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One of the most common misconceptions about sales is that the best salespeople make the best sales managers. Many a leader has made this mistake, promoting the top producer to a manager role only to watch them go down in flames. Leading and managing people is much different than being an independent producer, and more than a few would-be sales managers find that going back to the floor is a better fit.

Thankfully, most people have the ability to become a great sales leader. Unless you’re completely uninterested in anyone else’s success, you can become a great sales manager. Here are ten ways to do it:

1. Provide the vision for the team

It’s up to you to set the vision and the mission for your sales team, because if you don’t, there won’t be one. Show the team where they want to be and how they can get there. More importantly, inspire them so that they understand why they want to get there.

2. Make time for 1 on 1 meetings

Checking in with your team members for one on one meetings will help you build closer relationships with them and also understand their concerns, get feedback on how you can help them succeed, or find out why they might not be performing adequately. There isn’t a one-size fits all approach to individuals, so the importance of personal meetings can’t be overlooked.

3. Understand the pipeline and the numbers

A great sales manager always has an accurate picture of where his or her team is at all points in the sales cycle. Tools like Spiro can make pipeline transparency a breeze, and help make your team’s forecasting significantly more accurate across the board.

4. Listen to your team

Leading is just as much about listening to your team as it is about having them listen to you. Listen to understand their concerns, ideas, and needs, and use what they say to help them become successful. Just like when making a sale, if you really listen to people, they will draw a map that will show you exactly how to motivate them.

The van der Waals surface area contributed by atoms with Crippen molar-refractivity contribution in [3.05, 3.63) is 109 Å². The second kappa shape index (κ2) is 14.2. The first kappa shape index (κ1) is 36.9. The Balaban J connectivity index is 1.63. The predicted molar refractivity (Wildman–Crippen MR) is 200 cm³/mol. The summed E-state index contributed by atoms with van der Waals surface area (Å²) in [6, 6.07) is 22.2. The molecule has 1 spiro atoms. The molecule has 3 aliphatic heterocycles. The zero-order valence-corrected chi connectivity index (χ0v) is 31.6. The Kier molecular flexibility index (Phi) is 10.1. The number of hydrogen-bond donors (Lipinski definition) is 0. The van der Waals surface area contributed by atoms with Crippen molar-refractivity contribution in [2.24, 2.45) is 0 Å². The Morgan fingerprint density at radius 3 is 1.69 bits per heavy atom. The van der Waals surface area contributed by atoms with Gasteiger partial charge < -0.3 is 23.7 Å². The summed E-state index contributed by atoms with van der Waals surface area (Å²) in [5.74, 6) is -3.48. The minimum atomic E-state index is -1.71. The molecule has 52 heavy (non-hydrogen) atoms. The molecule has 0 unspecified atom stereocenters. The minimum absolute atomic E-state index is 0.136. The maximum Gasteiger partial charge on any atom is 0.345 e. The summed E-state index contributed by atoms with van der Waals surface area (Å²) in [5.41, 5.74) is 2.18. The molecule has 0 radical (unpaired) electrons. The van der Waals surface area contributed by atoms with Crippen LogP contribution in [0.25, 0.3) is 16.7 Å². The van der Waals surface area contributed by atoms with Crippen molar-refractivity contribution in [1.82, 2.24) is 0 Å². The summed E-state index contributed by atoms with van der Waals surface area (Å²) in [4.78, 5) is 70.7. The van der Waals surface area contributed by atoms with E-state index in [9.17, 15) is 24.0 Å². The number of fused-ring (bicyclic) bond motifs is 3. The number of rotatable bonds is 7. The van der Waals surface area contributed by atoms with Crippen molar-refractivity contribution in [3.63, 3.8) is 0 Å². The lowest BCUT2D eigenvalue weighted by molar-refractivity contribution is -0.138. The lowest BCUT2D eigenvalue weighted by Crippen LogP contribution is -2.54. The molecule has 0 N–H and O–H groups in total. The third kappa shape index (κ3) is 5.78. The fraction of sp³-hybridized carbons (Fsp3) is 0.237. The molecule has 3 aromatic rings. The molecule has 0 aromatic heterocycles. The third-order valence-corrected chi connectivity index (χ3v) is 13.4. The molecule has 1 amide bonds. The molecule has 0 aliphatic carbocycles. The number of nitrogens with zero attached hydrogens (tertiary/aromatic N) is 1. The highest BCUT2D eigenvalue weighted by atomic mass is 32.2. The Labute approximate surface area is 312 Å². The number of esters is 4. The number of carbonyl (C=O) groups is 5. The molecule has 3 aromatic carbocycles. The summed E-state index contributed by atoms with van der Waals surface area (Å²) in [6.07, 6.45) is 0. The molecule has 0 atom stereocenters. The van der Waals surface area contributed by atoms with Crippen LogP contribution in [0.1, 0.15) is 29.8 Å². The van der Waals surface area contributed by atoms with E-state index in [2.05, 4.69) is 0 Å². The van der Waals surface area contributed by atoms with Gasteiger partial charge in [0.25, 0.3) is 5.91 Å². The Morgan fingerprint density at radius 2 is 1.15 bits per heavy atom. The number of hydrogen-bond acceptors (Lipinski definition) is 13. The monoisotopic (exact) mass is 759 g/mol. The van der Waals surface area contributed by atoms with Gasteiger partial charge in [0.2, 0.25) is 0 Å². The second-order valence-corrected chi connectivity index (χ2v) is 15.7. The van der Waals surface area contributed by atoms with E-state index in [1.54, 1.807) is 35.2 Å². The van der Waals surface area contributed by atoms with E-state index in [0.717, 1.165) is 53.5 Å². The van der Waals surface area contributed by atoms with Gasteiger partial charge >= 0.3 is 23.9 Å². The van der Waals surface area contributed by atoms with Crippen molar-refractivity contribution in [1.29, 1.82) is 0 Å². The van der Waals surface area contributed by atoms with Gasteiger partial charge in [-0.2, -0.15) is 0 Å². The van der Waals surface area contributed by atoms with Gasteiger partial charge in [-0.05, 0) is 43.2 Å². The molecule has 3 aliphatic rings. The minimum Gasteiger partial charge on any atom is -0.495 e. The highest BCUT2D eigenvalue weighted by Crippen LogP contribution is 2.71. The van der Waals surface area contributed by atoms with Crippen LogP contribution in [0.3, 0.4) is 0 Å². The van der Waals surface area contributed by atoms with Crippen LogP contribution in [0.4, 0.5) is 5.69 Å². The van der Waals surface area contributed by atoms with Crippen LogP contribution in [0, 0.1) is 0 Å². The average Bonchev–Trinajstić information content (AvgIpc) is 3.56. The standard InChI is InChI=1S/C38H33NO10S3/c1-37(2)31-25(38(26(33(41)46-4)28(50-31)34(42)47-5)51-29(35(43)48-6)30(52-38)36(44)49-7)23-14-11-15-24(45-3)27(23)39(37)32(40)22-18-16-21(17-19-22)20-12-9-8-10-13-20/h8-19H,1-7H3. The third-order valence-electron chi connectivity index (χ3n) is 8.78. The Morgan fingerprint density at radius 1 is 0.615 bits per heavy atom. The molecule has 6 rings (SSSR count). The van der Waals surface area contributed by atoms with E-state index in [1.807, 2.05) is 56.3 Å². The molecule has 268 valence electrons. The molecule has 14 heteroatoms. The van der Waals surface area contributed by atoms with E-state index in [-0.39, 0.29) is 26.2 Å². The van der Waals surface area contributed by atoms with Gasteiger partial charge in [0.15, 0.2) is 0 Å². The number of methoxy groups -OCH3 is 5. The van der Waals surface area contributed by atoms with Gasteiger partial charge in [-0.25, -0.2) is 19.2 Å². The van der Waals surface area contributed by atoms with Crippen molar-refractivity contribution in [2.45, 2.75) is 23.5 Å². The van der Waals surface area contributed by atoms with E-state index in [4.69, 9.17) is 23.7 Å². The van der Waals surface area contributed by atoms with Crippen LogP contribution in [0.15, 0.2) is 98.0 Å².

5. Stay on an even keel

Sales is an emotional rollercoaster, so you need to be a steadying force for your team members. You can’t be constantly flying off the handle or going from positive to negative with every single problem that comes up. Don’t get too high when things are going well, and don’t get too low when they’re not.

6. Hold people accountable

As a leader, you have to hold people accountable to make sure they’re doing what they have to be doing. In sales, everybody has numbers that they need to hit, so it’s not too difficult to determine whether someone is achieving their goals or not. The tricky part is identifying what they (or you) might be doing wrong to cause them not to accomplish their goals. But it’s up to you to ensure that there is a process for accountability and that your team is very well aware of it.

7. Reward good outcomes

It’s important to celebrate wins, not only because you want everybody to feel good for a job well done, but because you want to inspire people to do it over and over again. If your team is exceeding goals, make sure you take the time to celebrate.

8. Work harder than anyone

Contrary to popular belief, only poor sales managers can put their feet up and relax all day while their team does all the work. The best sales managers lead by example. They work hard so that everybody around them raises their level of effort to keep up. A great sales manager is the hardest worker in the company.